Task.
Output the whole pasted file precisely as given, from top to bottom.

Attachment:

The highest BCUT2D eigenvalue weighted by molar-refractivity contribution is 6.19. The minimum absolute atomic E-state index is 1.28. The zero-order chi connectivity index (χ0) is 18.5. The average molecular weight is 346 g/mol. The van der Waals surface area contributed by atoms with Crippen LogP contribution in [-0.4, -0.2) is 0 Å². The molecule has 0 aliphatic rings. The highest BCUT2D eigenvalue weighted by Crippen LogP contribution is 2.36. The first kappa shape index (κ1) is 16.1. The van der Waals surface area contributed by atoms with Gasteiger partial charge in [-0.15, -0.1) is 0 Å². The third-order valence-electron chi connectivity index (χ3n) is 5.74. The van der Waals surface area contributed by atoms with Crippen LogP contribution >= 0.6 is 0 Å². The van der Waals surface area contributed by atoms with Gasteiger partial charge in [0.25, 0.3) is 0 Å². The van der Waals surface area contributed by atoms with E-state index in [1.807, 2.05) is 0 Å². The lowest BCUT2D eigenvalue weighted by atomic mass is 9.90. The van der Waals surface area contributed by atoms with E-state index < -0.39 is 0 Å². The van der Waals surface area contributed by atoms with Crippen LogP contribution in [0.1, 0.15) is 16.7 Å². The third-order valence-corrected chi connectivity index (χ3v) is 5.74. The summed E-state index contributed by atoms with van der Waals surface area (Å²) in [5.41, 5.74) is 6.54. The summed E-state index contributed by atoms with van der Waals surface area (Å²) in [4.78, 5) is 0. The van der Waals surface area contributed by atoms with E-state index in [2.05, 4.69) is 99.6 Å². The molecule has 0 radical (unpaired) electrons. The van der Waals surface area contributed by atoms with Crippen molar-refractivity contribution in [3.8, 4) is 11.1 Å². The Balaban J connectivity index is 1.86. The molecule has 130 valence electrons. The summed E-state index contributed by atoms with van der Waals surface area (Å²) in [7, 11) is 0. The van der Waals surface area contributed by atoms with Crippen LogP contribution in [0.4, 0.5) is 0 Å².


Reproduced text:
The highest BCUT2D eigenvalue weighted by molar-refractivity contribution is 6.19. The minimum absolute atomic E-state index is 1.28. The zero-order chi connectivity index (χ0) is 18.5. The average molecular weight is 346 g/mol. The van der Waals surface area contributed by atoms with Crippen LogP contribution in [-0.4, -0.2) is 0 Å². The molecule has 0 aliphatic rings. The highest BCUT2D eigenvalue weighted by Crippen LogP contribution is 2.36. The first kappa shape index (κ1) is 16.1. The van der Waals surface area contributed by atoms with Gasteiger partial charge in [-0.15, -0.1) is 0 Å². The third-order valence-electron chi connectivity index (χ3n) is 5.74. The van der Waals surface area contributed by atoms with Crippen LogP contribution >= 0.6 is 0 Å². The van der Waals surface area contributed by atoms with Gasteiger partial charge in [0.25, 0.3) is 0 Å². The van der Waals surface area contributed by atoms with E-state index in [1.807, 2.05) is 0 Å². The lowest BCUT2D eigenvalue weighted by atomic mass is 9.90. The van der Waals surface area contributed by atoms with E-state index < -0.39 is 0 Å². The van der Waals surface area contributed by atoms with Crippen LogP contribution in [0.1, 0.15) is 16.7 Å². The third-order valence-corrected chi connectivity index (χ3v) is 5.74. The summed E-state index contributed by atoms with van der Waals surface area (Å²) in [5.41, 5.74) is 6.54. The summed E-state index contributed by atoms with van der Waals surface area (Å²) in [4.78, 5) is 0. The van der Waals surface area contributed by atoms with E-state index in [2.05, 4.69) is 99.6 Å². The molecule has 0 radical (unpaired) electrons. The van der Waals surface area contributed by atoms with Crippen molar-refractivity contribution in [3.8, 4) is 11.1 Å². The Balaban J connectivity index is 1.86. The molecule has 130 valence electrons. The summed E-state index contributed by atoms with van der Waals surface area (Å²) in [7, 11) is 0. The van der Waals surface area contributed by atoms with Crippen LogP contribution in [0.4, 0.5) is 0 Å².